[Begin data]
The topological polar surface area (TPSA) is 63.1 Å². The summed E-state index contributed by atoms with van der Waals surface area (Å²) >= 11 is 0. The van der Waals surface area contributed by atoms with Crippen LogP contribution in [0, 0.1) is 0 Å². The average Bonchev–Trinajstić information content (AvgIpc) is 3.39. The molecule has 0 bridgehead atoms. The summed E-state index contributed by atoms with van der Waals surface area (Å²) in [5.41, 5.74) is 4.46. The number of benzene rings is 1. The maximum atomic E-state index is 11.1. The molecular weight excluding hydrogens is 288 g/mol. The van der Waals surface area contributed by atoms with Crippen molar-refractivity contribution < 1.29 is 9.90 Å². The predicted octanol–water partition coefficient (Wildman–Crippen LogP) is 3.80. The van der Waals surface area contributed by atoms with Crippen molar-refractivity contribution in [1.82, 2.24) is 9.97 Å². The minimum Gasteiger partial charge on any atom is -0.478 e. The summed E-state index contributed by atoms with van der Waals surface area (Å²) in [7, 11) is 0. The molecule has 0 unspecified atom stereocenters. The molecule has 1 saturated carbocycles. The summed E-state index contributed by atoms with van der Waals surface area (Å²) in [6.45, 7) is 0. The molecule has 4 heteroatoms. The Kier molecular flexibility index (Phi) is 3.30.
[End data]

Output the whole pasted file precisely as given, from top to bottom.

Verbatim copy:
The topological polar surface area (TPSA) is 63.1 Å². The summed E-state index contributed by atoms with van der Waals surface area (Å²) >= 11 is 0. The van der Waals surface area contributed by atoms with Crippen LogP contribution in [0, 0.1) is 0 Å². The average Bonchev–Trinajstić information content (AvgIpc) is 3.39. The molecule has 0 bridgehead atoms. The summed E-state index contributed by atoms with van der Waals surface area (Å²) in [5.41, 5.74) is 4.46. The number of benzene rings is 1. The maximum atomic E-state index is 11.1. The molecular weight excluding hydrogens is 288 g/mol. The van der Waals surface area contributed by atoms with Crippen molar-refractivity contribution < 1.29 is 9.90 Å². The predicted octanol–water partition coefficient (Wildman–Crippen LogP) is 3.80. The van der Waals surface area contributed by atoms with Crippen molar-refractivity contribution in [1.82, 2.24) is 9.97 Å². The minimum Gasteiger partial charge on any atom is -0.478 e. The summed E-state index contributed by atoms with van der Waals surface area (Å²) in [7, 11) is 0. The molecule has 0 unspecified atom stereocenters. The molecule has 1 saturated carbocycles. The summed E-state index contributed by atoms with van der Waals surface area (Å²) in [6.45, 7) is 0. The molecule has 4 heteroatoms. The Kier molecular flexibility index (Phi) is 3.30.